Archive for the ‘Film Festivals’ Category

“Old Dog” to Join Films from China and Hong Kong at San Francisco International Film Festival

Wednesday, April 4th, 2012

Pema Tseden‘s Old Dog, which made its North American premiere at the Vancouver International Film Festival and US premiere at the Slamdance Film Festival, will open April 22nd as part of the San Francisco International Film Festival.

"Old Dog" (dir. Pema Tseden)

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CinemaTalk: A Conversation with Filmmaker Ji Dan

Wednesday, February 29th, 2012
By Maya Eva Gunst Rudolph

Ji Dan

Originally from Heilongjiang, Ji Dan is a documentary filmmaker who has worked extensively in both China and Japan. Her past works include Spirit Home (2006), Dream of the Empty City (2007), and Spiral Staircase of Harbin (2008), which was awarded prizes at both the Yamagata International Documentary Film Festival and the China Documentary Film Festival.

Ji Dan’s most recent work, When The Bough Breaks, is a remarkably intimate account of a family of migrant trash scavengers living in Beijing and the bitter struggle of two young girls to send their little brother to school, against all odds and in the wake of their older sister’s disappearance. The day after When The Bough Breaks made its North America premiere at MoMA’s Documentary Fortnight, I spoke to Ji Dan in New York about the family depicted in When The Bough Breaks, her unique approach to filming and getting involved in the lives of her subjects, her mutual appreciation of theater and documentary, and what it’s like being one of Chinese documentary’s few female directors.

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“When The Bough Breaks” to Screen at Documentary Fortnight

Tuesday, February 7th, 2012

"When The Bough Breaks" (dir. Ji Dan)

Ji Dan‘s When the Bough Breaks will screen on Monday, February 20 and Wednesday, February 22nd as part of the Documentary Fortnight at MoMa. The American premiere of the documentary will be followed by a discussion with director Ji Dan.

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CinemaTalk: Interview with Alison Klayman, director of “Ai Weiwei: Never Sorry”

Friday, February 3rd, 2012

By Maya Eva Gunst Rudolph

Alison Klayman (alisonklayman.com)

Alison Klayman is a journalist who, while living in China from 2006-2010, produced radio and television for news sources such as NPR’s “All Things Considered,” AP Television, Voice of America, Current TV, and CBC. She is the director of the documentary film Ai Weiwei: Never Sorry, which won the U.S. Documentary Special Jury Prize for Spirit of Defiance at the 2012 Sundance Film Festival. I spoke with Alison at the Sundance Film Festival in Park City, Utah about the film’s trajectory, the role of social media in making bringing this story to life, and her working relationship with China’s most notorious artist and filmmaker. Thanks to Alison and her team for their cooperation.

dGenerate Films: Can you talk a little about the origins of your working relationship with Ai Weiwei and how the project got started?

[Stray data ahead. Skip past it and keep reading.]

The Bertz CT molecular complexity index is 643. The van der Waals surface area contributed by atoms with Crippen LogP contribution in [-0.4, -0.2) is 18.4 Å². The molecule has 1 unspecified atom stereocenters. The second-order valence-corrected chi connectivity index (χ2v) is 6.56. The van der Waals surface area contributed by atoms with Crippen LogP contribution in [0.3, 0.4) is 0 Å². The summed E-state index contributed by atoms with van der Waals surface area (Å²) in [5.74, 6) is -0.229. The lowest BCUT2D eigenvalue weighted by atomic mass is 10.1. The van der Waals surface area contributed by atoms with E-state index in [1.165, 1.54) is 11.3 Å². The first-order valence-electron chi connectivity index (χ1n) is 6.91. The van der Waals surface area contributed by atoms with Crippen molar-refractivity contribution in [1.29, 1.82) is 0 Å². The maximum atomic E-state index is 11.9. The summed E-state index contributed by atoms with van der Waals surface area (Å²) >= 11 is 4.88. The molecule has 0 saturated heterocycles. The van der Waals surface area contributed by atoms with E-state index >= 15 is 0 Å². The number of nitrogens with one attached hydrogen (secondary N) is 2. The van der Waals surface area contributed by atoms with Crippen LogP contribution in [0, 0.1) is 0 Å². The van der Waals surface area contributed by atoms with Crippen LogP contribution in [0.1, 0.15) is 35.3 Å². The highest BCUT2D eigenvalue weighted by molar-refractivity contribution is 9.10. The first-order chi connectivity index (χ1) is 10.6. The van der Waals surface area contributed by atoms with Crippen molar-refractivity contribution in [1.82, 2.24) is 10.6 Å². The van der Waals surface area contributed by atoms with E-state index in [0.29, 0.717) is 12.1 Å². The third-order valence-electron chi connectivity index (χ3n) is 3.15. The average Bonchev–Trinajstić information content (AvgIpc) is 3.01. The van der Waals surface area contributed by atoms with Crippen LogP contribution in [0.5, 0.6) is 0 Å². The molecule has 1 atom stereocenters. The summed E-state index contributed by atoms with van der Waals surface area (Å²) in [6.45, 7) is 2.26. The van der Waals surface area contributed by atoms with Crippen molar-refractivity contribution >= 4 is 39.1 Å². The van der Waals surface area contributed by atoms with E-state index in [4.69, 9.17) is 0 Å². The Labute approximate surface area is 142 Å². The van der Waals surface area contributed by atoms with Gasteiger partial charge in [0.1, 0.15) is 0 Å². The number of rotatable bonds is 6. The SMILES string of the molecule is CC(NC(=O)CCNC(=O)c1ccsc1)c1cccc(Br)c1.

Alison Klayman: I had been living in Beijing for about two years when my roommate, Stephanie Tung, who was working at Three Shadows [Photography Center, a gallery and cultural center in Caochangdi, Beijing] got me involved in an exhibition they were doing of Ai Weiwei’s photos from New York. The photos are kind of a”greatest hits” series of contemporary cultural figures in China and provided an interesting window into this cross-cultural understanding of New York that I was really drawn to. I was kind of underemployed at the time and Stephanie suggested I make a video to accompany the exhibition. Rong Rong [photographer and Three Shadows director] gave me the okay and I went from Three Shadows to Weiwei’s house with the camera already rolling. It was really natural and organic. I didn’t just show up at Weiwei’s door and say “I’m fascinated by you, I want to film you.” We finished the video and Weiwei liked. I think it showed who he really is – very charismatic and engaging, fun-loving, doesn’t take himself too seriously. And then projects just kept coming up, so I feel compelled to keep filming. That’s kind of the beauty of Beijing – it’s very open and you can easily fall into these kinds of projects unexpectedly.

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Review: Pema Tseden’s Old Dog

Monday, January 30th, 2012

"Old Dog" (dir. Pema Tseden)

By Maya Eva Gunst Rudolph

At the Slamdance Film Festival, where Pema Tseden‘s elegiac 2010 feature Old Dog made its US premiere last week, filmmakers are asked to share their “war stories” – the trials and tribulations of producing Slamdance’s class of often low-budget, off-the-grid films. While battling budget woes and zany locations mishaps is common among Slamdance filmmakers, Old Dog arrived in Park City with a self-evident “war story,” a sense of the political and poetic enmeshed in each highly emblematic frame of this story of an aging Tibetan herder and his eponymous mastiff.

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Update From Sundance/Slamdance

Wednesday, January 25th, 2012

"Old Dog" (dir. Pema Tseden)

The Sundance and Slamdance Film Festivals are starting to wind down, but not before a score of China-related films and discussions have made their mark on Park City.

While no films by mainland filmmakers were programmed at the festivals this year, both narrative and documentary projects focused on China have revealed diverse impressions of Chinese life, art, and even filmmaking practice. In Sundance’s US Documentary competition is Alison Klayman‘s Ai Wei Wei: Never Sorry, a through investigation into the artistry, activism, and philosophy of China’s most notorious artist and documentary filmmaker. Representing a different facet of Chinese documentary subjects is China Heavyweight, Yung Chang‘s story of aspiring boxers in Sichuan Province. A co-production between China and Canada, China Heavyweight entered Sundance in the World Documentary competition.